This amendment represents a breathtaking expansion of the American surveillance state. It enlists landlords and owners of small businesses of all sorts — retail stores, fitness centers, dentists’ offices and commercial office buildings — as the government’s partners in warrantless surveillance. Lacking the expertise of major telecoms to categorize communications, small business owners will likely just hand over all their data or give the government direct access to their equipment. These privacy breaches will poison consumer confidence in the businesses they patronize. It will complicate the deep divide that already exists between the U.S. and the EU over privacy and spying. And it will be yet another massive step toward bringing a Chinese-style Panopticon to the United States. [Emphasis added]

Those on the left have also cried foul at the Turner-Himes proposal, referring it to as the “Everybody Is a Spy” amendment.

Demand Progress Policy Director Sean Vitka said in a written statement on Monday:

These moves from the Intelligence Committee add up to a brazen and deliberate attempt to sneak through one of the most terrifying expansions in the history of government surveillance. This is not speculative: the amendment clearly allows the government to secretly conscript uninvolved Americans and American businesses to spy on each other. These KGB-style powers pose an existential threat to our civil liberties. The Senate must block this provision.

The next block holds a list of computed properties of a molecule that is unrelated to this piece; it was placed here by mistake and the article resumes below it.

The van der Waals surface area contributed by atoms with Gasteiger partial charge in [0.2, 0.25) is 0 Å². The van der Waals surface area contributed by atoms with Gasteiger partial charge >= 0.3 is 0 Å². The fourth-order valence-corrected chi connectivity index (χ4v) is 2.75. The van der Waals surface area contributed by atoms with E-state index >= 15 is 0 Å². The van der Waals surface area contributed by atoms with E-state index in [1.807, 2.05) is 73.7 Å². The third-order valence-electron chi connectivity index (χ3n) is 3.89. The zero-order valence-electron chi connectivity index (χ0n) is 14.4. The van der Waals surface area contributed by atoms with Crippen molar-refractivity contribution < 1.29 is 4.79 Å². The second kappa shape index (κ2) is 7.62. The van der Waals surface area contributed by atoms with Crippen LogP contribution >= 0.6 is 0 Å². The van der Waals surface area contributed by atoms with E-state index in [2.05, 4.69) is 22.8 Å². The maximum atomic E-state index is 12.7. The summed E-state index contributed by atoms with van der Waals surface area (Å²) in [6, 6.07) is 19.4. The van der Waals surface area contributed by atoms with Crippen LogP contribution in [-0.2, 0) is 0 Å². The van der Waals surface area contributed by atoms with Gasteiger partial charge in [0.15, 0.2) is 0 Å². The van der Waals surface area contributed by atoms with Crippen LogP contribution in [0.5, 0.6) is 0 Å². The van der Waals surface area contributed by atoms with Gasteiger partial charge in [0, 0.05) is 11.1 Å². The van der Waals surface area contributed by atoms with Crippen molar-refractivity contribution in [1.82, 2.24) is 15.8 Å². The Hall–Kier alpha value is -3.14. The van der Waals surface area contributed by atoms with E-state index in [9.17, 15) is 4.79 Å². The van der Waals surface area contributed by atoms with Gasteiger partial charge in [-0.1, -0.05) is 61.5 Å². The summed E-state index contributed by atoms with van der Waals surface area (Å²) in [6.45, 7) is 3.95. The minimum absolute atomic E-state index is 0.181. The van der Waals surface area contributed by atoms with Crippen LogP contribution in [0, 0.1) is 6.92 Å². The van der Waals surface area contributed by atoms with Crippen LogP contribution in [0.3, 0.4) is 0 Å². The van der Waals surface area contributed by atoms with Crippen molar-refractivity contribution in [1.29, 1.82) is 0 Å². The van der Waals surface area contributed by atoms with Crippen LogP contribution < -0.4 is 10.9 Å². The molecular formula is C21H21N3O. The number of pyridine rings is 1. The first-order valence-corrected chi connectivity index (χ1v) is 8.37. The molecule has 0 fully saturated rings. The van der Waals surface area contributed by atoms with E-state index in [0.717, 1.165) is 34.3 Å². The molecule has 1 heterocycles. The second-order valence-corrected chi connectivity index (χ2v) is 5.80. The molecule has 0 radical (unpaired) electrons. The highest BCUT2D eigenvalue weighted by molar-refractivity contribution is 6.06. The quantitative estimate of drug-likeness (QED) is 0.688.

If the Senate fails to remove this amendment from the bill, it will be handing the president, and whoever the next president is, a knife to ram through the back of democracy. [Emphasis added]

Sen. Ron Wyden (D-OR), after the House passed RISAA, said in no uncertain terms:

The House bill represents one of the most dramatic and terrifying expansions of government surveillance authority in history. It allows the government to force any American who installs, maintains, or repairs anything that transmits or stores communications to spy on the government’s behalf. That means anyone with access to a server, a wire, a cable box, a wifi router, or a phone. It would be secret: the Americans receiving the government directives would be bound to silence, and there would be no court oversight. [Emphasis added]

He added, “I will do everything in my power to stop this bill.”

Sean Moran is a policy reporter for Breitbart News. Follow him on Twitter @SeanMoran3.